Trends in academic productivity in the COVID-19 era: Analysis of neurosurgical, stroke neurology, and neurointerventional literature

Jae Eun Lee, Alina Mohanty, Felipe C. Albuquerque, William T. Couldwell, Elad I. Levy, Edward C. Benzel, Ajay K. Wakhloo, Joshua A. Hirsch, David Fiorella, Kyle M. Fargen, Jan Karl Burkhardt, Visish M. Srinivasan, Jeremiah Johnson, Maxim Mokin, Peter Kan

Research output: Contribution to journalArticlepeer-review

Abstract

Background Academic physicians aim to provide clinical and surgical care to their patients while actively contributing to a growing body of scientific literature. The coronavirus disease 2019 (COVID-19) pandemic has resulted in procedural-based specialties across the United States witnessing a sharp decline in their clinical volume and surgical cases. Objective To assess the impact of COVID-19 on neurosurgical, stroke neurology, and neurointerventional academic productivity. Methods The study compared the neurosurgical, stroke neurology, and neurointerventional academic output during the pandemic lockdown with the same time period in previous years. Editors from a sample of neurosurgical, stroke neurology, and neurointerventional journals provided the total number of original manuscript submissions, broken down by months, from the year 2016 to 2020. Manuscript submission was used as a surrogate metric for academic productivity. Results 8 journals were represented. The aggregated data from all eight journals as a whole showed that a combined average increase of 42.3% was observed on original submissions for 2020. As the average yearly percent increase using the 2016-2019 data for each journal exhibited a combined average increase of 11.2%, the rise in the yearly increase for 2020 in comparison was nearly fourfold. For the same journals in the same time period, the average percent of COVID-19 related publications from January to June of 2020 was 6.87%. Conclusion There was a momentous increase in the number of original submissions for the year 2020, and its effects were uniformly experienced across all of our represented journals.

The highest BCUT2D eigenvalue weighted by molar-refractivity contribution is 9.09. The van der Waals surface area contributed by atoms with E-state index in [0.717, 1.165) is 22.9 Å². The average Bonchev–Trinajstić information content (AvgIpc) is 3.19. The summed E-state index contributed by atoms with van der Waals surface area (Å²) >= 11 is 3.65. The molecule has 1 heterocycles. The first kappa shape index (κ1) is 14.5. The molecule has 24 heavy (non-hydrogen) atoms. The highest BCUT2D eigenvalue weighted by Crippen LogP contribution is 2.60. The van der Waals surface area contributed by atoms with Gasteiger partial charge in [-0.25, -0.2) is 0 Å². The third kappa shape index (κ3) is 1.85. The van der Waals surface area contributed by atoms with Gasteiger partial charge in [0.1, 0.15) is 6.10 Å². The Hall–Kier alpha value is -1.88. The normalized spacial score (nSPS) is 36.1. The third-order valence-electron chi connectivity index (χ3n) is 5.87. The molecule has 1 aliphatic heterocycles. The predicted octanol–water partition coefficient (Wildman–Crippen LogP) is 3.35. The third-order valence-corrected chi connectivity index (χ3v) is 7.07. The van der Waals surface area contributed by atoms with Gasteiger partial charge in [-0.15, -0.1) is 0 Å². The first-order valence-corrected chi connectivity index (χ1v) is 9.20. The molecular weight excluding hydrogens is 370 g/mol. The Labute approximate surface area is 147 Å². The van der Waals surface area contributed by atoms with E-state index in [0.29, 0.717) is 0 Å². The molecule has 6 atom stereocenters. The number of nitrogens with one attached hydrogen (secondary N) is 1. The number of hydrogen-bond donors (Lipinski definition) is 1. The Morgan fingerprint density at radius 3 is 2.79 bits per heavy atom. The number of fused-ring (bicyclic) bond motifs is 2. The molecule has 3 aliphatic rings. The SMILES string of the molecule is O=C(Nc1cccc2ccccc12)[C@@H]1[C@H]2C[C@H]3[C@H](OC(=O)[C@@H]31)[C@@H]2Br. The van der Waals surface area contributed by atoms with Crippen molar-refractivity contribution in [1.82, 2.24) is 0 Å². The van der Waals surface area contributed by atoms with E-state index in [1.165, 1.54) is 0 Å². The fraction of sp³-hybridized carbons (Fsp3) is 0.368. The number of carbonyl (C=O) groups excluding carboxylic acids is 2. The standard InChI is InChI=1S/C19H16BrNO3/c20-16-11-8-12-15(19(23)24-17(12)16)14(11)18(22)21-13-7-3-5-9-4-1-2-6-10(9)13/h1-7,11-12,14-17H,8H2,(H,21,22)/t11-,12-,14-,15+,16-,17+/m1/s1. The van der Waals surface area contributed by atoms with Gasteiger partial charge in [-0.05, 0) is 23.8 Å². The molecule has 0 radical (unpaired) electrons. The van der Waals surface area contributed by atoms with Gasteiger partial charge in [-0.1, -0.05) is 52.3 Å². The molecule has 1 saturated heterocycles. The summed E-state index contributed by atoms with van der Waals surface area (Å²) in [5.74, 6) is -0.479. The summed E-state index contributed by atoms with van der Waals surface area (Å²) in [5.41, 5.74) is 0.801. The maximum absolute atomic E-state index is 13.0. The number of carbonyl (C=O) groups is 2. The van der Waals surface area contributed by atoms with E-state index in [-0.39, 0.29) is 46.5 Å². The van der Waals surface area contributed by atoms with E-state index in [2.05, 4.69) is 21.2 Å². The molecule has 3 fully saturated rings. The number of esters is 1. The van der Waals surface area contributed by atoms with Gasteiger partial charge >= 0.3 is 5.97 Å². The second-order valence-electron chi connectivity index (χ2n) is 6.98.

Original languageEnglish (US)
Pages (from-to)1049-1052
Number of pages4
JournalJournal of neurointerventional surgery
Volume12
Issue number11
DOIs
StatePublished - Nov 1 2020

Keywords

  • brain
  • statistics
  • stroke

ASJC Scopus subject areas

  • Surgery
  • Clinical Neurology

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